Where the apostrophes go

February 15, 2008

I’ve always been good with apostrophes. I once annoyed an English teacher by interrupting his lesson to ask about fo’c’s’les. I was genuinely interested.

Anyway, apostrophes have their own logic, and I’m not going to say it’s a good one. They’re mainly used to represent something you’re leaving out (like the “a” in you are) or something that belongs to somebody.

It’s and its is the one that always gets people. It’s is a contraction of it is. Now, its does denote belonging to it and that’s where the confusion comes in. His (only a short step from its) doesn’t have an apostrophe, so  neither does its.

Neither does your (belonging to you) or their (belonging to them). You’re and they’re are contractions of you are and they are. Easy. Any time you have an apostrophe crisis, think about whether you could use some form of ‘to be’ – in which case, throw the apostrophe straight into the mix – or not, in which case you leave it out.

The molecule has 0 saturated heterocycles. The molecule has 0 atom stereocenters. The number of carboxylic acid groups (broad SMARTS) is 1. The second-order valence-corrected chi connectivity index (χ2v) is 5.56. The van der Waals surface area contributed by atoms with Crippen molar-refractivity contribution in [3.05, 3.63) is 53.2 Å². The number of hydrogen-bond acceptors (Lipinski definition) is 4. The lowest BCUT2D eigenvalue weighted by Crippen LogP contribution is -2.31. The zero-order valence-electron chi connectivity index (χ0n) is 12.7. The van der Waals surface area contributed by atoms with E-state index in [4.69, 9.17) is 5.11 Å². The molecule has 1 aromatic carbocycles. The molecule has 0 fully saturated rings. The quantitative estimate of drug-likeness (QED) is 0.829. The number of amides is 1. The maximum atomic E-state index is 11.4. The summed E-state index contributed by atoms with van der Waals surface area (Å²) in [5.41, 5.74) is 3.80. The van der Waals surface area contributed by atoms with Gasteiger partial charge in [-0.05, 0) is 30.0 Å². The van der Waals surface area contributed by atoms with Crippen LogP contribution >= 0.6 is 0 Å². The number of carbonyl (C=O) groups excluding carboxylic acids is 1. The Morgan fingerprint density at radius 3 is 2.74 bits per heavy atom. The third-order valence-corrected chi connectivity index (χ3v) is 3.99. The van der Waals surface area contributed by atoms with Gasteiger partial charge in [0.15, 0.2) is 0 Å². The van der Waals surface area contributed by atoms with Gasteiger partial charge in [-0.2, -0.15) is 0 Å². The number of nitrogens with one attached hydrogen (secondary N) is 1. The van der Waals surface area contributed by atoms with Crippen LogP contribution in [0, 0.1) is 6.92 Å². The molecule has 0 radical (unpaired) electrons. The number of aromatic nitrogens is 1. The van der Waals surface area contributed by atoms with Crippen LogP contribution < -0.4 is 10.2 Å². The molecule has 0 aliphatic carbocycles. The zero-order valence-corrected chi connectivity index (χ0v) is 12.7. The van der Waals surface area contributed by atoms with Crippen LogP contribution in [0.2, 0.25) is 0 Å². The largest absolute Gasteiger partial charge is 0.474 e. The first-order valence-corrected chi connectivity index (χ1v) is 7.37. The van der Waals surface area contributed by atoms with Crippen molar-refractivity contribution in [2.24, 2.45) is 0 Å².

One that stumped me for a while was figuring out where it should go with plural possessives – “seven years’ experience”, say.  It might not even be clear that that needs an apostrophe, until you think of what happens when it’s only one year: “one year’s experience”. The experience (according to English) belongs to the year. And, when there are several years, the apostrophe goes after the s.

There’s debate, too, about whether you should add the s after possessives that end in s. “The bus’s driver” or “The bus’ driver”? My rule of thumb is, if you say the extra s, you should write it (so, “the bus’s driver” but “the busses’ drivers”).

I remember seeing a copy of Alice in Wonderland in which words like shan’t were, quite logically, written sha’n’t. While it’s logical (we’re missing a couple of ls from shall not, as well as the o), it no longer seems to be correct usage.

It’s rare that misusing an apostrophe will completely change the meaning of the sentence. However, it does make (some? many?) readers think of you as less intelligent or more lazy and – in some cases – throws them for a total loop or causes severe mental distress. So think about it. Please. People will hate you if you don’t watch out for where the apostrophe goes.

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